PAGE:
April 1, 2010
First things first: I judged an Order of Odd-Fish contest at Margo Gremmler’s blog. Contestants had to create their own “Unlikely Musical Instrument” in the Oddfishian style. Competition was fierce, and there were many great entries, but I have spoken. Thanks, all contestants!
It’s only two and a half weeks to the Odd-Fish fan art show extravaganza on April 17! And I’ll be sharing great fan art all the way to then. The above picture is by powerhouse Karen Alexander, whose tapestry fragment depicting the mythical creation of the Eldritch City blew my gourd (and it’s, um, huge—almost 16 square feet!). The picture above is of another ancient story from the tapestry, which is only briefly mentioned in the book: “a ballroom full of laughing girls dancing with beautiful monsters.”
Karen takes this little phrase and goes to town! This is one of the things I enjoy most about fan art—how some artists take something that’s offhandedly mentioned, just a line or two, and expand it. And what a humdinger of a picture! I particularly appreciate how the women are all obviously totally smitten by the monsters, and the monsters are laughing flirtatiously. And the variety of fashions, and the variety of monsters, are wondrous! I want to go to this party.
Karen has also drawn companion pieces to her charcoal drawing of Aunt Lily: a young Sir Nils before he became the Belgian Prankster (left), and a young Colonel Korsakov (right)—rivals in their prime:
Seeing these puts me in the mood of writing the Odd-Fish prequel! Karen writes that this is Sir Nils “right before he enters the service of the Silent Sisters. I kind of wanted to show him contemplating betraying his fiancee and Order (as well as his city and all of humanity but that’s another story.) ” Karen got the brooding, “contemplating betrayal” emotion spot on. The shifty expression and sidelong grimace seal the deal. An tense, threatening portrait!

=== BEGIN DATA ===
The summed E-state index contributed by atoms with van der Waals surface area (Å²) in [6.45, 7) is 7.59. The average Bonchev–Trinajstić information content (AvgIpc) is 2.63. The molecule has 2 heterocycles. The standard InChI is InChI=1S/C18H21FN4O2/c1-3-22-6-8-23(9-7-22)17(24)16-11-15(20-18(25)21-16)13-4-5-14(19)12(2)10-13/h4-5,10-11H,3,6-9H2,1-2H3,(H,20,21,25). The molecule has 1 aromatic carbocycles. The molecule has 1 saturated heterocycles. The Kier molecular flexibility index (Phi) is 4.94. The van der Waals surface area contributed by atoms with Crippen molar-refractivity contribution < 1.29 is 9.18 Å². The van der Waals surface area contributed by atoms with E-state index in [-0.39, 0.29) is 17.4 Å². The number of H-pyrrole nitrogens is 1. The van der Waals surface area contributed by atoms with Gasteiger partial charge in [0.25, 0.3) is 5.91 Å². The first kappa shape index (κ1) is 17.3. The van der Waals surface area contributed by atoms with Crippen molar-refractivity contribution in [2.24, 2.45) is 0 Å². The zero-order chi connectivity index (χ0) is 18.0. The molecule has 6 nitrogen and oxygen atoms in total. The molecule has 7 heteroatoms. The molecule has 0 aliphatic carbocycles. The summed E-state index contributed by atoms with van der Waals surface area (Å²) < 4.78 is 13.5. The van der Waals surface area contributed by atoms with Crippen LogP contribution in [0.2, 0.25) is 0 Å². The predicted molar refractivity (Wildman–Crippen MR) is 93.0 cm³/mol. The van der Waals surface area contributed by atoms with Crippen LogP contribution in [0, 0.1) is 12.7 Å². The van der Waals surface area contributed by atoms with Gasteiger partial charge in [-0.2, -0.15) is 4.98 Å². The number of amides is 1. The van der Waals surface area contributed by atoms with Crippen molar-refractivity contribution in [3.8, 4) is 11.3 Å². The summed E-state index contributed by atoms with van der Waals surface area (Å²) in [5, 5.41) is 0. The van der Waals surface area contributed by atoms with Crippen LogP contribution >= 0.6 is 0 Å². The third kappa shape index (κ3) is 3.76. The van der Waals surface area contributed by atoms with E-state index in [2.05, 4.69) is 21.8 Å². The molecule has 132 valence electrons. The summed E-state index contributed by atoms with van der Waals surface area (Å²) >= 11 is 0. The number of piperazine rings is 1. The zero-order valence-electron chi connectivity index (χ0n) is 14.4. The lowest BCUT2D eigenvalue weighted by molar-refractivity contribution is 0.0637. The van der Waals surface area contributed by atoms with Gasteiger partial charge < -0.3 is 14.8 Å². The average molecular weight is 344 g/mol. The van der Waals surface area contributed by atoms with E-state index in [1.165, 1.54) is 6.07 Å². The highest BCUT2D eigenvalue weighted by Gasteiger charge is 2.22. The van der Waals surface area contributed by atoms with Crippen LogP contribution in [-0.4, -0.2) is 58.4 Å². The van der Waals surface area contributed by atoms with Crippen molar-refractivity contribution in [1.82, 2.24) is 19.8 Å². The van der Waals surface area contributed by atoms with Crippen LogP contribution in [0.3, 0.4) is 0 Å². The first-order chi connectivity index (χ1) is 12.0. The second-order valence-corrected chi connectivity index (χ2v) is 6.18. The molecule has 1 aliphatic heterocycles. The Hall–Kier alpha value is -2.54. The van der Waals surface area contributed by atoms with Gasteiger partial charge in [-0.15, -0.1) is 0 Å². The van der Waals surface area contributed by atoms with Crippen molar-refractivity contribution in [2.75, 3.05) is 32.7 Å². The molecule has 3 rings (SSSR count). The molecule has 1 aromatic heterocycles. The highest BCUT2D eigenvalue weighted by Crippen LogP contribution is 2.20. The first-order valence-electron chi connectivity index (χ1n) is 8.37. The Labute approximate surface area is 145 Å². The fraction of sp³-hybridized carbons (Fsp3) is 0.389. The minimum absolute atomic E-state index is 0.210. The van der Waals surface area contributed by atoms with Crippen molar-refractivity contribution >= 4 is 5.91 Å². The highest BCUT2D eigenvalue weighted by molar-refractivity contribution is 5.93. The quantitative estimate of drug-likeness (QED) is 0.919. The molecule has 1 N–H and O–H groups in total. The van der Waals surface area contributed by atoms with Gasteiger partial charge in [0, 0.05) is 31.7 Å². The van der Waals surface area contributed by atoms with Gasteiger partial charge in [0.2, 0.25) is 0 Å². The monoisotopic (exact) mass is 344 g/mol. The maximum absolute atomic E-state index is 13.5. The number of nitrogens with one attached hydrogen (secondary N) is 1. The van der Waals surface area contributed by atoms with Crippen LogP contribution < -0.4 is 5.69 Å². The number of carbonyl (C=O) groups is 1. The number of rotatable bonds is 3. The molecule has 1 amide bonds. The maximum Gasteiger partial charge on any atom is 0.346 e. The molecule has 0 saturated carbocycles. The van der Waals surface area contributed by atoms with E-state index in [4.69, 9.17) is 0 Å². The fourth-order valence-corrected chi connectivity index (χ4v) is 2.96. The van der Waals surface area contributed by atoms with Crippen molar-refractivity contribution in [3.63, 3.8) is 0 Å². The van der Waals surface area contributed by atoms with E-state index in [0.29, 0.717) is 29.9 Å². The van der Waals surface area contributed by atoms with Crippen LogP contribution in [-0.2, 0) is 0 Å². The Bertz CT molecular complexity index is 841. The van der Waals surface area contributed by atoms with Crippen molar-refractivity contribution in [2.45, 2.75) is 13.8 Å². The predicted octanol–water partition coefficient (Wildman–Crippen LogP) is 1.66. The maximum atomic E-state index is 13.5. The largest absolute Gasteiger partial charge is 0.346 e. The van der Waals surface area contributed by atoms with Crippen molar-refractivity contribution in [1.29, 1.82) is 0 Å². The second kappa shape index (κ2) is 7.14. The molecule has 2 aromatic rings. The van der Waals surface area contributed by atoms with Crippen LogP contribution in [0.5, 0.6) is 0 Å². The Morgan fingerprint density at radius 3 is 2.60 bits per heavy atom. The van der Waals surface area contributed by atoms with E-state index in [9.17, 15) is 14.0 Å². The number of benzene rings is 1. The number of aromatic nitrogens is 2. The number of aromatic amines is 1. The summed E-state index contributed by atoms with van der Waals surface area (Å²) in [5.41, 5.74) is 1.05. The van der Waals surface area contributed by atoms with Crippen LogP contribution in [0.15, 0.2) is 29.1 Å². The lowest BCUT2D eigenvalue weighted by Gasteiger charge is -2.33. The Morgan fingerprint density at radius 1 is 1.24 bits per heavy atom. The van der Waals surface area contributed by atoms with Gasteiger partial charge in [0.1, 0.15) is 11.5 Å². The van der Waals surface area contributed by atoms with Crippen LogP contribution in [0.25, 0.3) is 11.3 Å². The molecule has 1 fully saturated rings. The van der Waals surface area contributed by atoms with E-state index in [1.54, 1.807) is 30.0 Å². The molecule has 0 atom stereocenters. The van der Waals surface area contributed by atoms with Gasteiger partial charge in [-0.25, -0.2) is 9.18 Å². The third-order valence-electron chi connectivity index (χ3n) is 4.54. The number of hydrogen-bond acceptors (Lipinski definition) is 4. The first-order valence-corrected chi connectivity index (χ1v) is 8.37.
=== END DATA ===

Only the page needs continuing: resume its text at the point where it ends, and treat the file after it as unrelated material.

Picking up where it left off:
For Korsakov, Karen writes, “this is a young(er) Korsakov, probably when he was first assigned to capture the Schwenk. I imagine he looks a bit spacey because his digestion is telling him two things at once.” Spacey, yes; and fierce; and, somehow, rather bohemian? I guess it’s because Karen gave him longer hair—it gives him a raffish, artistic vibe that offsets nicely his military background. Korsakov let himself go a little when he settled into Eldritch City.
Great job on all of these, Karen! I appreciate how you made the charcoal drawings serious and foreboding. It restores to the characters their proper dramatic weight, a heft that can get lost in all the wackiness of the book.
And finally, by Mercedes (offbyzero on DeviantArt) two more characters from before Odd-Fish begins—Sir Martin and Dame Evelyn Hazelwood, the parents of our heroine Jo.
A family portrait taken just before Jo’s birth! I especially like Dame Evelyn’s haunted look, with the darkness under her dead-to-the-world eyes, and Martin’s muddled, slightly-worried-but-I’m-not-quite-sure-what-for air. Mercedes deftly captures the awkwardness of the young couple as Dame Evelyn’s nightmarish secret festers between them. Another inspiration for a prequel! The events leading up to Jo’s birth, and the still-unrevealed surprises around it, are all worked out in my head. I just need time to sit down and write the story.
Thank you, Karen and Mercedes, for yet more outstanding Odd-Fish art. With these pictures you haven’t just illustrated the story; you’ve expanded it, added to it, and enriched it.